Pet projects: Let your animal instincts lead you today--someone, possibly with a wet nose or leathery tongue, will be thankful you did. Two area no-kill shelters are throwing fundraisers to benefit their continued work in the animal community, and everyone's welcome. Cat lovers are invited to the Cat Care Society's '96 Cajun Convention, a family affair featuring that perennial Harold Stassen of the cat world, society mascot Cajun, who will preside at his own kissing booth. A cake walk, bake sale, games, entertainment and discounts at the Cajun's Closet thrift shop round out activities, which take place from noon to 4 at the shop, 5785 W. 6th Ave. Other animal lovers will want to hobnob with celebrity hosts and auctioneers--human ones--at the Maxfund's black-tie-optional Puttin' on the Max, to be held this evening at the Brown Palace Hotel, 17th St. and Broadway. Chow down--on human food--and dance to the Kool Kats; for information call 595-9481.
Mulch it over: One look at the leaves piled up on your lawn will clue you in: Fall fell. But it's no problem, really--the folks at Denver Recycles, a local waste-management program working with the CSU Cooperative Extension, want to help. The organization suggests that digging leaves into your garden or compost heap or mulching them into your grass are the best ways to recycle the wretched refuse, but because it also acknowledges that the inundation is sometimes overwhelming, Denver Recycles assumes the composting duties by sponsoring an annual Denver Leafdrop, allowing city residents to drop off bagged leaves at the following six sites: Smiley Junior High School, John F. Kennedy High School, Sloan Lake Marina, Cranmer Park, Veteran's Park and the Denver Solid Waste Transfer Station at Quebec St. and S. Cherry Creek Dr. The sites will be open from 10 to 4 Sundays, through November 17; for details call 640-1678. Those seeking more specific information on home leaf recycling can call 640-5270 for advice.
Fully booked: In case you've begun to take books for granted and spend most of your free time with your nose buried in the World Wide Web, here's a breath of fresh air: Check out (figuratively, that is) Pages Through the Ages, an exhibition of antique treasures of bookmaking and typography now on display at the Vida Ellison Gallery of the Central Library, 10 W. 14th Ave. Pkwy. Taken from the library's Douglas Collection of Fine Printing, the exhibit, which runs through the end of October, features a series of books published by arts and crafts movement designer William Morris, a leaf from the Gutenberg Bible and other printed gems. The gallery is located on the museum's seventh floor.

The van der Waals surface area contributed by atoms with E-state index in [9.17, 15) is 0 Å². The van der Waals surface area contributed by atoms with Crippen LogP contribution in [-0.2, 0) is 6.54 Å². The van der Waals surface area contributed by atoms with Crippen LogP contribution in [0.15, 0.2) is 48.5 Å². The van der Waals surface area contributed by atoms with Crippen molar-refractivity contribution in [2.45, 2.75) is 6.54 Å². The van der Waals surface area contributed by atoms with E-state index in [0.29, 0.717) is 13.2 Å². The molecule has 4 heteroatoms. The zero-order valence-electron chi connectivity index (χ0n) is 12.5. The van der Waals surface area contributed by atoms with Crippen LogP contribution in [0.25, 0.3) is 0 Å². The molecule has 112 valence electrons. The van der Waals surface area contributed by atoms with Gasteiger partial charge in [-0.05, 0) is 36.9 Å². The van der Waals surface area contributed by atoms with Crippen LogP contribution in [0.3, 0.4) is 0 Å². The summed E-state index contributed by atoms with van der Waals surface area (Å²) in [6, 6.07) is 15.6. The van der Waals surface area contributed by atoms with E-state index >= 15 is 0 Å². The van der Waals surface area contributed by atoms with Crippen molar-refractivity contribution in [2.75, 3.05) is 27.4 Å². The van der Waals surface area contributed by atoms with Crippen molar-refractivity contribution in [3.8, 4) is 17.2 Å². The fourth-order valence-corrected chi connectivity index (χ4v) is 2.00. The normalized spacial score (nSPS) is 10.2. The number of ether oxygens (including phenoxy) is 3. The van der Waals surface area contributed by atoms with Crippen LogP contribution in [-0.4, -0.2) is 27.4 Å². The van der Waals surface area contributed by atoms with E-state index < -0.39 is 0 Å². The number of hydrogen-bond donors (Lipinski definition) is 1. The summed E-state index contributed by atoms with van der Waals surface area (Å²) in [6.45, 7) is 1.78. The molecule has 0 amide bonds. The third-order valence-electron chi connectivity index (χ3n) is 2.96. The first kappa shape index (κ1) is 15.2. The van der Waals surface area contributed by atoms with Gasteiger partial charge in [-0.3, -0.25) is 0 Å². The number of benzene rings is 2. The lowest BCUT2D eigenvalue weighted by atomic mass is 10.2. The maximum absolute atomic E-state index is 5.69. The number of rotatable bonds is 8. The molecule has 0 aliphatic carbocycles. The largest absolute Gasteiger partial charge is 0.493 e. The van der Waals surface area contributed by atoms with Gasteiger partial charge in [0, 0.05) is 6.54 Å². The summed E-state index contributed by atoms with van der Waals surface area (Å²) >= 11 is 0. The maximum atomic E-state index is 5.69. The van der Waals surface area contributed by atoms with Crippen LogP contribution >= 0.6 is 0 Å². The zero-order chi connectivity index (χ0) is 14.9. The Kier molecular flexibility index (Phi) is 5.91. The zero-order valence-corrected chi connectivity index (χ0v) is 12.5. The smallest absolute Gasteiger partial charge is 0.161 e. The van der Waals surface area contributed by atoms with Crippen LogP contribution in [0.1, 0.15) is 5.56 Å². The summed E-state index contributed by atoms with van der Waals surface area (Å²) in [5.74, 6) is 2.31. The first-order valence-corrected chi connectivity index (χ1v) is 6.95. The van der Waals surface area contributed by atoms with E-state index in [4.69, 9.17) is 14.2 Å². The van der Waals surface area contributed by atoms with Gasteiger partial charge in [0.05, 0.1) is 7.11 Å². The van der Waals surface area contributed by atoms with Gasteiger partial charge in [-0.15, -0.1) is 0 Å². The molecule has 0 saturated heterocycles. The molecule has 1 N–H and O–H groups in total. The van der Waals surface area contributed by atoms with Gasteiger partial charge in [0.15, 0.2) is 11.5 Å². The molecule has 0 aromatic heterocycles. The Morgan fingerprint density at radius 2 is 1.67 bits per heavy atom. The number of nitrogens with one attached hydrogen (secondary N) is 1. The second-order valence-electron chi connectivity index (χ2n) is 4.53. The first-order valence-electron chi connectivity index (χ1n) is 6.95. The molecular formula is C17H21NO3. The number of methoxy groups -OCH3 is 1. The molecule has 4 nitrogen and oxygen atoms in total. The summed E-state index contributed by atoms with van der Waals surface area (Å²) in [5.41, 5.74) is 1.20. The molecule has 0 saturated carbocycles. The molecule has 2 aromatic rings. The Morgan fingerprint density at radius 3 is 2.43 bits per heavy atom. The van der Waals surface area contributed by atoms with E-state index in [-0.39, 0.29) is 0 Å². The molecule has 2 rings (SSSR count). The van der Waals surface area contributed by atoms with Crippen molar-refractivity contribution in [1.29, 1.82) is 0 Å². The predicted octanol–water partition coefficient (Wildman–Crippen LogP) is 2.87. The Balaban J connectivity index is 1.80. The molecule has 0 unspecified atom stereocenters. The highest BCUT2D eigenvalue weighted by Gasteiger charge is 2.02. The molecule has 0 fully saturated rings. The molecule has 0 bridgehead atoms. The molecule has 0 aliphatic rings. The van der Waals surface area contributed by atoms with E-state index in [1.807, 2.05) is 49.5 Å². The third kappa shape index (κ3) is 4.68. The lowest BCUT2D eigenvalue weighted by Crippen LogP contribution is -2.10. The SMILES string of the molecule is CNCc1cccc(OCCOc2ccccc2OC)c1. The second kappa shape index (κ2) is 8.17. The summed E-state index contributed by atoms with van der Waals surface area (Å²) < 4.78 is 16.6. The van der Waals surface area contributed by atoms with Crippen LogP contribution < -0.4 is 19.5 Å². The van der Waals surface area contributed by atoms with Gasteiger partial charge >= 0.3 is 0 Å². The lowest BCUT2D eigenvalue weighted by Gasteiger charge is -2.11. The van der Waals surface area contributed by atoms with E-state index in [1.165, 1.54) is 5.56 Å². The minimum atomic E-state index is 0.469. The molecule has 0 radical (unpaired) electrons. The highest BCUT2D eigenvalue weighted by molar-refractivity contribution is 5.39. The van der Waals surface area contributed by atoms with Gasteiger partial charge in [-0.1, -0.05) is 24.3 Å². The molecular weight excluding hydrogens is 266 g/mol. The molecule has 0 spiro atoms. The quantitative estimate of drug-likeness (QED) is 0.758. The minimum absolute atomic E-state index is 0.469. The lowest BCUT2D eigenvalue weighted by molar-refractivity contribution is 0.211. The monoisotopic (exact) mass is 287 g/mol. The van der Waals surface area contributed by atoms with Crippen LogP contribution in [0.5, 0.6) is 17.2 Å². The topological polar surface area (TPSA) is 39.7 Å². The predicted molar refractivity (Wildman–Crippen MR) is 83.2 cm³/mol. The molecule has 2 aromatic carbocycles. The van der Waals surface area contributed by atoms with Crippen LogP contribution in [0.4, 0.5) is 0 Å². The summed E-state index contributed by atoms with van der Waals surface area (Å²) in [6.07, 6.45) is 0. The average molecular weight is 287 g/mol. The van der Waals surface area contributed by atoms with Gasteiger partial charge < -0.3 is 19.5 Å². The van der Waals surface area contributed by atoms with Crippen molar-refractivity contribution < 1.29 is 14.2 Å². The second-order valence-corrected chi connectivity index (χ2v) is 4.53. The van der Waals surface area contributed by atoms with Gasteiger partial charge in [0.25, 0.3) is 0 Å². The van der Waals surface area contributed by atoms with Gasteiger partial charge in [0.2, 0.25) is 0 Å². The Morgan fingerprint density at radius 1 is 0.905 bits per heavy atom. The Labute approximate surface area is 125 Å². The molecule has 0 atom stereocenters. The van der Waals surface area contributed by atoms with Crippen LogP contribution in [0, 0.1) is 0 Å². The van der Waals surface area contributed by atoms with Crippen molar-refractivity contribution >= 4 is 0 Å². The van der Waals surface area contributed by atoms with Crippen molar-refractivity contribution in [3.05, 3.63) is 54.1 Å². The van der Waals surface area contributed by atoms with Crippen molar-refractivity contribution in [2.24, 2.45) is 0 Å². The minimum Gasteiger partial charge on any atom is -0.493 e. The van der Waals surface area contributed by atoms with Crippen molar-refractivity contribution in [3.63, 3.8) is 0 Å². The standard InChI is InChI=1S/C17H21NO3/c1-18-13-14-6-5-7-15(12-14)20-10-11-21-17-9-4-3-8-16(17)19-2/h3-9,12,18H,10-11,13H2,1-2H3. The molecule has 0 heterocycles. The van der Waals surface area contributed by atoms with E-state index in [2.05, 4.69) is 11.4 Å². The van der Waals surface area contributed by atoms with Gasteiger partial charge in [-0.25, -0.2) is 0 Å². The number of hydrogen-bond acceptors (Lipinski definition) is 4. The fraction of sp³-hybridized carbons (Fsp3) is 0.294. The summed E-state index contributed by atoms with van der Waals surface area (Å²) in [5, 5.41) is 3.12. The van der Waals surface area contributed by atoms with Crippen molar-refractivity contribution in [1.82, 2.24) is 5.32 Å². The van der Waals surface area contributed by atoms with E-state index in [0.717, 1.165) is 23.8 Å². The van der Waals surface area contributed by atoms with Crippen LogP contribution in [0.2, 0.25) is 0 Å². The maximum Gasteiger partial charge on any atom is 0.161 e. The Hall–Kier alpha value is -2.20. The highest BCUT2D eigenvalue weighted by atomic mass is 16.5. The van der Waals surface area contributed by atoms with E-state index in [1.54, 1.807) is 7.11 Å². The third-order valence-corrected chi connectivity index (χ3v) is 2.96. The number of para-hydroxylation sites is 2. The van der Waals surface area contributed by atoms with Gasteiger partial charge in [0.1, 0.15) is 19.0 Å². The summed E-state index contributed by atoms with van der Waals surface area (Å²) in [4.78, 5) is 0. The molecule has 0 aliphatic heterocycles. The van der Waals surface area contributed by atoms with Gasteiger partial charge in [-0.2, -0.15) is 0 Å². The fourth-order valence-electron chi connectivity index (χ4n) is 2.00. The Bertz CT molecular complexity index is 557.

Fun and games: It's a frightening thought, but now you can have your Monday Night Football and eat it, too. Whenever you want. A Rowdy Friends Bus Tour, featuring a forty-foot monster cruiser equipped with thirteen hands-on computers and two big-screen PC stations, is coming to town today to show off the new ABC's Monday Night Football CD-ROM game. Test the new three-dimensional football simulation--hosted by Frank Gifford, Al Michaels, Dan Dierdorf and others, just like the real thing--at Best Buy, 8682 Park Meadow Center Dr., Littleton, where the tour bus will be parked from 10 to 6 today. Then go home, or you'll miss the kickoff.
Everything in moderation: Are you among the sympathetic souls who think Halloween is getting to be, like, way too grownup and gory? Maybe so. Though the Non-Scary Haunted House at the Denver Museum of Miniatures, Dolls and Toys is specifically designed for tiny terrified tykes between the ages of 2 and 10, there's no reason why you wouldn't be welcome there, as well--and once you're there, nothing will drip on your face, scream at you or threaten to chop off your nose. Open from 10 to 4 daily except Mondays and from 1 to 4 Sundays, today through October 31, the easy-on-the-nerves ordeal includes special exhibits along with free pre-Halloween treats, a slightly creepy haunted trail and a museum treasure hunt; costumes are encouraged. Admission is $2 to $3 (children ages two to sixteen free, October 26 only); call 322-1053. The museum is located at 1880 Gaylord St.
Humble pie: Just an ordinary guy--or so he would have you believe--will drop by the newly huge, renovated triple-decker version of the Tattered Cover LoDo, 1628 16th St., today to entertain, discuss and hawk his recent book. At noon, famous trial lawyer Gerry Spence introduces his memoir, The Making of a Country Lawyer, in which he discusses his unassuming rural roots, as part of the downtown T.C.'s Professional Pursuits series. Later, at 7:30, liberal-baiting talk-show personality Ken Hamblin spouts rhetoric from his new treatise, Pick a Better Country: An Unassuming Colored Guy Speaks His Mind About America. Love him or leave him; for additional information about either event call 436-1070.